The process controls described in this disclosure, are applicable to electroless nickel, electroless cobalt, electroless gold, and alloy electroless processes, e.g., nickel/cobalt; nickel/tungsten, since the control parameters is deposit weight and not dependent on the physical or chemical characteristics of the deposit. However, its largest use is expected in electroless nickel plating.

Clearly the technology can be employed in electroplating.


Background of the Invention

(1) Field of the Invention

(2) Description of the Prior Art.

As the electroless (autocatalytic process) proceeds pre-weighed and/or pre-thickness-measured coupons are removed at prescribed (or noted) time intervals, at which time they are re-weighed and and/or thickness-remeasured to close tolerances.

The weight and/or thickness gains are manually logged. The operator makes decisions on the amount of replenisher chemicals required based on the profile of weight and/or thickness increase with time.

Tools and equipment used for these tasks are:

Analytical Balance. Micrometer, eddy-current thickness measurement. Magnetic interference instrument.

All of which require withdrawal of coupons at prescribed time intervals, hands-on measurement by factory personnel, often not trained on measurement and quality control statistical methods. Gains in thickness and/or weight are logged manually as a function of time, using multiple coupons as the process continues.

Eddy-current and magnetic instruments require recalibration for alloy changes as the process continues, and these instruments experience deterioration in a chemical environment.

These state of the art methods are labor intensive, have a slow response to a rapidly changing process with no clear quality control or process control record. Also, process controls described in vendor's directions have been found to be confusing. They are based on measuring the area of work plated, through-put and plating time or area to be plated and thickness as a basis for calculating the quantity of replenishing chemicals required to return to optimum operating conditions. All these measurements are unreliable, performed in most cases by factory production personnel.

Procedures for automatic on-line control involve chemical analytical methods for multiple bath constituents, in addition to ph and temperature controls; whereas this disclosure describes a method by which complete process control is achieved using only one parameter in addition to ph temperature control.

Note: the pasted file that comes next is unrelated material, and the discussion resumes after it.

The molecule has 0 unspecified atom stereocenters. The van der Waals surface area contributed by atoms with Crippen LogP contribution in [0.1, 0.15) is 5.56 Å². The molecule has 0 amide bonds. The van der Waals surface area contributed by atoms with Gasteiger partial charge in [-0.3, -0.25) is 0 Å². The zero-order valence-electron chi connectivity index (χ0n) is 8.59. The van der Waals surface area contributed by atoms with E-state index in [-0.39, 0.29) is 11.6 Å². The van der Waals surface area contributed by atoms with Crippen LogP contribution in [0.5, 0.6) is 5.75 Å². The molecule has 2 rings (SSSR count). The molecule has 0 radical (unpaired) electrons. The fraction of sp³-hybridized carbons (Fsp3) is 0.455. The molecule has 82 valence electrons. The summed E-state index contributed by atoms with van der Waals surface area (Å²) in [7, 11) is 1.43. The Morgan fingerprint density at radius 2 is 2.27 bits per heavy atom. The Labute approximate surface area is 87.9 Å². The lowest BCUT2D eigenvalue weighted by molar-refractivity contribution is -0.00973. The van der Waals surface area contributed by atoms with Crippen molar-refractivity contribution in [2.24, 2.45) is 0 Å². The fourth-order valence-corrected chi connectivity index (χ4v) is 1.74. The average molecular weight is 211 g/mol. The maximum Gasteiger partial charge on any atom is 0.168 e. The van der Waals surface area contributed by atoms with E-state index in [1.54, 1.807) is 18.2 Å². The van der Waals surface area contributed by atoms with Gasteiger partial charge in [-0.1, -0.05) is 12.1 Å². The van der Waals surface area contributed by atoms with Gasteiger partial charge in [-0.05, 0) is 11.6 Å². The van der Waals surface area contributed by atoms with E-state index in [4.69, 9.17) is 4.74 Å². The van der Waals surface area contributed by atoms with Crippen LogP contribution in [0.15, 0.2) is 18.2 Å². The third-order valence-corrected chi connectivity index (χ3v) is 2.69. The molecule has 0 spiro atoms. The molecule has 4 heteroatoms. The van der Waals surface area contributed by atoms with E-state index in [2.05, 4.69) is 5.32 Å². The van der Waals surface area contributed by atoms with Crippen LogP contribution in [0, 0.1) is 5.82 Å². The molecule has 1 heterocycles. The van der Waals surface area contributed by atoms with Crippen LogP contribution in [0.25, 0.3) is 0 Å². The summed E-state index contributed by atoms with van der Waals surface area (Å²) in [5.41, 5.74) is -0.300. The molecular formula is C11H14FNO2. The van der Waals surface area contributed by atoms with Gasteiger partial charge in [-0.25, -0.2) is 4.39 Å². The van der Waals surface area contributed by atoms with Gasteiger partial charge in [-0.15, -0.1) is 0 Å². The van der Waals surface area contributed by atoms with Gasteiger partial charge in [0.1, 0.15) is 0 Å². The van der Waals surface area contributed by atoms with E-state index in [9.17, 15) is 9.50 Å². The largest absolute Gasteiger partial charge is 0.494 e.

To overcome these state-of-the-art deficiencies, a weight method for real time process control of electroless plating is the subject of this disclosure.

The method employs a strain gauge load-cell, galvanometer connected to a computer with terminal emulation software, or connected to a pen recorder, each having the capability to trace profile of weight gain with time.

Since the optimum profile for each electroless nickel formulation is known, it can be programmed into the system. The equipment is automatically tared so only weight gain is displayed. As the equipment reads out weight gain it displays this along with optimum profile, dictating the amount and time for chemical replenishment; at the same time generating quality control hard data.

Without the use of the computer the low (Lo) signal or output of the galvanometer alerts the operator to make replenishment according to profile given in internal engineering specifications.

An additional option is that the computer can be programmed to activate valves e.g., proportinating pump. This development was prompted by the following process experiences. Rate of plating is the most important parameter to control.

When rate decreases, adjustments of ph temperature and additions of the reductant restores rate and deposit quality.

In such a dynamic system, there are other variables that determine deposition rate:

1. Impurities

2. Build up of products of chemical reduction, e.g., phosphates

3. Loss of exaltants, e.g., Succinic Acid mainly through drag out with parts from the bath all of which are determined by chemical analysis or an infrequent bases and are not a major factor in controlling deposition rate. When ph and temperature controls in conjunction with the addition of replenisher chemicals dictated by the real time weight gain readout does not return the deposition rate to the prescribed profile, indications are that the aforementioned variables should be explored.

Since the ph and temperature of the plating bath are significant factors in determining the plating rate, it is clear that the plating rate as determined by employing load-cells as herewith disclosed and can be fed back to control ph and temperature.